Quick-coupling pipes, metal, 6 m lengthQuick-coupling pipes, polyethylenePolyethylene pipes (rings, 50-100 metres length)
- easy to lay

- easy and fast setup and shifting

- easy to handle and store

- resale usually possible

- slightly more expensive (compared to polyethylene pipes)

- slightly less expensive than metal pipes- less pressure loss within the piping

- less frost-tender (30% better than metal pipes)

- solar UV radiation makes the plastic brittle

- resale after use difficult

- bulky and unwieldy

Pipe dimensions

     PE    Metal  
Flow ratem3/h714223661869234372130


  • Distributors, valves, and control panel should be located in a central place.
  • Most sprinklers used will be full-circle sprinklers. For front surface irrigation, part-circle sprinklers with reversing mechanism can be used.
  • If the timber is stored lot-wise, sector-wise control of the irrigation system is necessary.
  • Timber stacks must be covered completely by the sprinklers (top and front surface, stack sides). Mind wind deviation! Overlapping sprinkler areas (triangular formation) provide for optimal cover (two rows per stack, sprinkler interval 12-14 m).
  • Irrigation of front surfaces is essential!

Irrigating single stacks

If no facing, second stack can be used for front surface irrigation, a separate line has to be installed in front of the stack. Depending on the length of the timber, it might be sufficient to install only one line on top of the stack (see illustration below). The sprinklers can be mounted on wooden posts or iron rods (concreted into old car tires) which are placed in front of the stack face.


  • Suction pressure pumps are suitable. Underwater pumps can be used as well, but are prone to plugging and harder to clean. Hence they are rather suitable for ground water extraction or where a settling pond is used to clarify the water.
  • It’s better to calculate the pump output generously if the definite amount of timber is not clear. Giving leeway for higher amounts can save costly retrofitting. Often, wet storage sites are planned too theoretically and have to be enlarged later. Rule of thumb: 1kw pump power per 1,000 cubic metres timber.
  • Replacements and repair kits have to be provided for the case of system failure. Buying spare parts ahead is recommendable, especially backup pumps.

Controlling irrigation

  • Sufficient and permanent wood moisture has to be provided for at any time. Up to 18 hours of irrigation are necessary in summer (8 – 10 hours in winter).
  • Continuous irrigation is better than irrigation in intervals.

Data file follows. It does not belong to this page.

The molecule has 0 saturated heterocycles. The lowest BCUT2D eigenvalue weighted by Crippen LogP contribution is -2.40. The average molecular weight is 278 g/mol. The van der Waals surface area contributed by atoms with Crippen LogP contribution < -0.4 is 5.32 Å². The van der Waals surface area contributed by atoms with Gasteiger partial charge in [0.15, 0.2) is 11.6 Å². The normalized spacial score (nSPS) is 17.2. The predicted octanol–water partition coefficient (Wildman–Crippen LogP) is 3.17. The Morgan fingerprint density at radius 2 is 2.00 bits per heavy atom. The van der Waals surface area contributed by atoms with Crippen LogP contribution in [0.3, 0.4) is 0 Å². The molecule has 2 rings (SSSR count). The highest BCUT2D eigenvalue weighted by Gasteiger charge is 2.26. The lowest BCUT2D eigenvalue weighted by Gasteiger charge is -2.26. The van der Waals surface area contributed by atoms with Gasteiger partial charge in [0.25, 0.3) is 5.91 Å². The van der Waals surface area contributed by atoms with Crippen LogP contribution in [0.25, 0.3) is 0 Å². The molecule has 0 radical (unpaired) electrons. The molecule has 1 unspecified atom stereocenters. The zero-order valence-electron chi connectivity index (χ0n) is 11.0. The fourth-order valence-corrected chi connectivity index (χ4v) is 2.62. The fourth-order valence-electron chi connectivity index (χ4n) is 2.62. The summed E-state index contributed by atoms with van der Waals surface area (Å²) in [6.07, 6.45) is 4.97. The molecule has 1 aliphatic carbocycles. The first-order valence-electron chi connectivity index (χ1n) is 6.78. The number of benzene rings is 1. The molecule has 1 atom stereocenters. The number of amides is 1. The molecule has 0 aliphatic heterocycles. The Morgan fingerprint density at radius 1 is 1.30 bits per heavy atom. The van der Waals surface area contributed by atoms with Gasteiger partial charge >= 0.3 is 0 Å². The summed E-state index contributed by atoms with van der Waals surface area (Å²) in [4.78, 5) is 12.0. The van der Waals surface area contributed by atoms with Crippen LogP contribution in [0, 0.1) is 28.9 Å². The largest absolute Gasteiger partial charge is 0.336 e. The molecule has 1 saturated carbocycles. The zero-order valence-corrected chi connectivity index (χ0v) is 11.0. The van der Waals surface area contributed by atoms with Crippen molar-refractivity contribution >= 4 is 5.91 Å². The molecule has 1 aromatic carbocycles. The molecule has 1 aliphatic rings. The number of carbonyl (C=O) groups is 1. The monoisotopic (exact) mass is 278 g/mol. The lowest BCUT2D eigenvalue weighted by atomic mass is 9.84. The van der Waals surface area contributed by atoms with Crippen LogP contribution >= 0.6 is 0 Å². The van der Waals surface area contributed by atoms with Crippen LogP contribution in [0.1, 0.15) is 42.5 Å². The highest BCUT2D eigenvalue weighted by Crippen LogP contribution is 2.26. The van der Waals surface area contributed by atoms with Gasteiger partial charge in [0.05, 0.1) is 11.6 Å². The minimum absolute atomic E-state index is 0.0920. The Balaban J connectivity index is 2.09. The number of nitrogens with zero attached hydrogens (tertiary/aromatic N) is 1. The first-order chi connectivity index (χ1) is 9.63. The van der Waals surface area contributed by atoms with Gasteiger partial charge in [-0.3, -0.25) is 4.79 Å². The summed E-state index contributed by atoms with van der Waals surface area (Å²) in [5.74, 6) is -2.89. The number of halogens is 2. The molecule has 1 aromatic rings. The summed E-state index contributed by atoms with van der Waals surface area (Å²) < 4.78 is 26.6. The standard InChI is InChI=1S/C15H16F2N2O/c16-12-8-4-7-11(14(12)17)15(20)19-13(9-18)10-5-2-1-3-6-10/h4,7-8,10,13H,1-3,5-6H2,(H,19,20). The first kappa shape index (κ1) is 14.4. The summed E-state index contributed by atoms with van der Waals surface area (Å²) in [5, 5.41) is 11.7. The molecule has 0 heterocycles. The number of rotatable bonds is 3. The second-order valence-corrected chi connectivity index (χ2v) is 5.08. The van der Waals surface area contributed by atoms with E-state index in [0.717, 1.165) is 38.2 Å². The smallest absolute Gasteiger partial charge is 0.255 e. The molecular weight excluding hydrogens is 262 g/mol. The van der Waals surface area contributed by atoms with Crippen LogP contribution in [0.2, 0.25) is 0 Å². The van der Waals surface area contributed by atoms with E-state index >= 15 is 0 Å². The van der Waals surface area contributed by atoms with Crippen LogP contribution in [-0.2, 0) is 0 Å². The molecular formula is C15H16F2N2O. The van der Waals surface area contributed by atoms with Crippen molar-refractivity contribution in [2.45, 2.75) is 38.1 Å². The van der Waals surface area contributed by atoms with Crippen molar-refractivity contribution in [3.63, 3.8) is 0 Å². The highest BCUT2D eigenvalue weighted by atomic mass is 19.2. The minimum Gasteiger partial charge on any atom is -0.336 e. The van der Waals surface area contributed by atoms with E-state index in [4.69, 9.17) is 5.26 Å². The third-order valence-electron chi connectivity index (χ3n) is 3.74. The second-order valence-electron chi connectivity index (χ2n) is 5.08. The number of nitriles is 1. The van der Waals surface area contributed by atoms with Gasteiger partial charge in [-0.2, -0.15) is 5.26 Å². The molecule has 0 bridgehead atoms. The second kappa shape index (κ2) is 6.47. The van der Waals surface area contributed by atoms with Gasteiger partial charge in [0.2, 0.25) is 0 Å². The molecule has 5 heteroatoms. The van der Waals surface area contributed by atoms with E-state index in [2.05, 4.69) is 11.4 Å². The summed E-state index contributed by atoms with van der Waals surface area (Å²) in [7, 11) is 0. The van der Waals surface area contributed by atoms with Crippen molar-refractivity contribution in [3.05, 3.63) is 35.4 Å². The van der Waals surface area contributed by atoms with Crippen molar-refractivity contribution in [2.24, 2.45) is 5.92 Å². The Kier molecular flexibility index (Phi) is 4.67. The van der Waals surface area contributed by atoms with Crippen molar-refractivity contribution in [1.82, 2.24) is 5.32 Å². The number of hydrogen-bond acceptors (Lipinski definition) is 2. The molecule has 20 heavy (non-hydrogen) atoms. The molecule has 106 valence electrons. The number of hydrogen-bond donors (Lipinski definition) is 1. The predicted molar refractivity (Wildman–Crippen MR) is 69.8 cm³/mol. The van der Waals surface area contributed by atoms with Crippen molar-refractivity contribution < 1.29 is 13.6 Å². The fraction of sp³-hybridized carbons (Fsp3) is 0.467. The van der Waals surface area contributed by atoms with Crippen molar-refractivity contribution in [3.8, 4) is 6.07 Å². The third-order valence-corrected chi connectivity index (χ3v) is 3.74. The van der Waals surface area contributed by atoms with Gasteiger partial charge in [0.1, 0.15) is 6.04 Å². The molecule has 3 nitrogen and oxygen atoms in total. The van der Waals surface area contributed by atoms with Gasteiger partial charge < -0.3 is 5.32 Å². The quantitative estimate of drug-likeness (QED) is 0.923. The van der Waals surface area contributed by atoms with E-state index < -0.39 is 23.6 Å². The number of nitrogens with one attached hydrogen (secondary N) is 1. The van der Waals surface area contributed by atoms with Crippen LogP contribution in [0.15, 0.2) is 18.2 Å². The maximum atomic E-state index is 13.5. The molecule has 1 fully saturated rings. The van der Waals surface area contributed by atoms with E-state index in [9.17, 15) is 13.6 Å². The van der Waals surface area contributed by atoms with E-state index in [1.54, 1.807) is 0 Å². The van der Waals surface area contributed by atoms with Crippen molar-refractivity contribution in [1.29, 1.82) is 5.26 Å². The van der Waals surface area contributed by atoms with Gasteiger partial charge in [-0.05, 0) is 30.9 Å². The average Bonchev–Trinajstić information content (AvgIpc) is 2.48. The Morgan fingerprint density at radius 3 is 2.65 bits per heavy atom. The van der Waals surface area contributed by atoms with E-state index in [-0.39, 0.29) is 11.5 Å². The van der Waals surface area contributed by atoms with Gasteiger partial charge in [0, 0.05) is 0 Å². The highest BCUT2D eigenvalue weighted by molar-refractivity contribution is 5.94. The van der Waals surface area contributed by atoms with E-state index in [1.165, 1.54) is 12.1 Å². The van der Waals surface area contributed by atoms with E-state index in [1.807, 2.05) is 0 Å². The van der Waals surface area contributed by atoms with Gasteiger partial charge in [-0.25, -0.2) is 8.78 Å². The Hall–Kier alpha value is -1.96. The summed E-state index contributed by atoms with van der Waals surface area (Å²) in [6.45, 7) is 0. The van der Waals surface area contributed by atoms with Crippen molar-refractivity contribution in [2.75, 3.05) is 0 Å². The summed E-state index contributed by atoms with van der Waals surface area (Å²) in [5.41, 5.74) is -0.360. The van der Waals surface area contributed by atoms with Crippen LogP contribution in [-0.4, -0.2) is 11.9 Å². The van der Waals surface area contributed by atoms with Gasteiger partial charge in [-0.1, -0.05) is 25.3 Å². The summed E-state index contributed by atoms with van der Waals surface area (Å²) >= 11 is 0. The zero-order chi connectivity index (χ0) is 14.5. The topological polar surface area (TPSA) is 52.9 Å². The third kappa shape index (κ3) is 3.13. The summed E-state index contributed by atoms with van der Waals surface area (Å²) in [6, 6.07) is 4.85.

• Sufficient moisturisation of the timber is also important in winter. Due to the low relative air moisture the risk of desiccation is high.
  • Irrigation has to commence as soon as possible after rolling in. It is even sensible to start irrigation during rolling in or stacking to ensure the bottom logs are moist enough from the beginning.
  • Line- or sector-wise control of the system allows for an early start of irrigation.
  • The timber should be irrigated continuously during the first 3 – 5 weeks to provide a basic moisture. After that, nightly irrigation can usually be set aside.
  • An interval timer for periods of rolling in and out can prevent the system from being left switched off accidentally.
  • The system should only be switched off during strong, steady rain over several hours. Never forget to reactivate the system! Therefore it is better to leave the system running in case of doubt.

Bill of material

Tab. 4: Bill of material following "Waldschadenshandbuch", p. 12; BUWAL, Swiss confederate forestry commission, timber department (ed.), Bern, 1993, modified.
Inlet pipingPolyethylene pipes, Ø 15 - 20 cm
Settling pond/sedimentation tankContainer or tank with separation chambers, possibly pit rings (cement), sand separator
Coarse filterGrain size: 2 mm at intake, 1 mm at outlet
Screen/ filter basketAt the outlet of the sedimentation tank, preferably self-cleaning
Supply pipes for irrigation systemMetal, PE or fire hoses, Ø 8 - 12 cm
Pressure reducerIf difference in elevation between water body and storage site is 80 metres or more
Joints, couplings, junctions, end plugsBrass or plastics
Water meterMeasuring flow rate (m3)
ManometerPressure control (bar)
ValvesSimple valves are sufficient. Safety valve: 8 bar
Piping on the stacksFlexible PE- or fire hoses, Ø 6 cm
Piping to the sprinklersPE- or rubber hoses, Ø 2,5 cm
SprinklerOn flexible stand
SprinklerMaintenance-free circle or part-circle sprinklers, nozzle Ø (3,5) to 5 mm